In Patient Zero, Jonathan Maberry has found a crossover so obvious, and so perfect, it is astounding it hasn’t already been done to death: the zombie apocalypse techno-thriller. Take one part pulpy grocery-store bestseller about the world’s most high-tech spies facing off against the world’s most desperate terrorists. Add an equal amount of classic zombie apocalypse scenario. Stir well, garnish with a Bond-worthy supervillain, and voilà! Patient Zero.
I’ll admit, techno-thrillers aren’t my area of expertise. I’ve read a Clancy novel (about twenty years ago, mind you) and a few of Crichton’s page turners, but that’s about it. Still, in Joe Ledger, a former soldier turned ace cop turned top-notch special agent, I’d wager that Maberry has created a character as badass as anything any classic of that genre has to offer. Then he puts the man in action sequence after action sequence, full of shootouts, face-munching zombie action and tense, life-or-death situations. Seriously, if you like action, this book delivers. And delivers. And delivers some more, almost—but not quite—to the point of oversaturation.
Ledger gets embroiled in a terrorist plot to release a bioweapon when he participates in a raid on a safe house and shoots a man. A day or so later, he meets with a super secret spook agency who has the man he killed in custody, only he’s not so dead any more… Soon, Ledger’s signed on to chase down the terrorists. Meanwhile, a brilliant terrorist super scientist and her evil Osama Bin Laden-on-steroids husband and their creepy, supervillain-esque financial backer are busy cooking up the ultimate bioweapon: a disease that turns people into zombies, naturally.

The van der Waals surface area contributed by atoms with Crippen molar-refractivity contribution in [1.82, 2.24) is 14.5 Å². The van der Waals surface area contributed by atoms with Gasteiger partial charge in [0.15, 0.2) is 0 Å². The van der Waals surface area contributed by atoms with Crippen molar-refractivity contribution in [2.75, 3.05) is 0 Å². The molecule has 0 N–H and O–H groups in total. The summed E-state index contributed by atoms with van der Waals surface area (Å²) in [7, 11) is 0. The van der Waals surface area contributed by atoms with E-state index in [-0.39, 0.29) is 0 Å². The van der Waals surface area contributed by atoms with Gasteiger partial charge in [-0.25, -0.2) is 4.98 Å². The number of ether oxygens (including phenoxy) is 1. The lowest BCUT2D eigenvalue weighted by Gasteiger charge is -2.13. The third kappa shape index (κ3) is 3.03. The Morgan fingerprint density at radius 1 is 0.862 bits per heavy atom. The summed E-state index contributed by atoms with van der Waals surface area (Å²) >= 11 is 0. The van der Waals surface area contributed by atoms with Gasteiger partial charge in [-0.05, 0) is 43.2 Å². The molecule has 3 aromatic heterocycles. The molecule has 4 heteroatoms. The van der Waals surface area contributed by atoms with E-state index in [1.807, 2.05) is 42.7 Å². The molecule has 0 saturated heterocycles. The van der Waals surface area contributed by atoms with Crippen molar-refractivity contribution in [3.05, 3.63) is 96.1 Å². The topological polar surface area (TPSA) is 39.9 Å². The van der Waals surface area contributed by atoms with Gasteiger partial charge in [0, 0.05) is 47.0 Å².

The action switches between Ledger’s investigations and raids and the various terrorist machinations, slowly unfolding into a compelling story with a decent number of twists and surprises. The surprises may be a bit obvious if you’re good at spotting that sort of thing, but it doesn’t really subtract from the fun. The climax is suitably epic, involving a lot of VIPs, a big public event and an attempt at a large-scale release of the pathogen.
It’s not a terribly deep book, but neither is it just disposable pulp. Yes, it’s arguably formulaic, but what a formula! Just as important as that formula is the lead character, Joe Ledger. Maberry keeps him a hell of a lot more relatable, and likeable, than someone like torture-happy Jack Bauer, without compromising his badass credentials at any point. As a result, he has a winner here, a tough but believable protagonist who’s easy to root for. That’s not a bad description of the book itself; it’s a damn fun read that’s easy to root for. The zombie lit genre is filled with middling crap and outright garbage, so when something this entertaining and well-executed comes along, you don’t scold it for not being the Great American Novel; you embrace it for being the wonderful, ripping yarn that it is.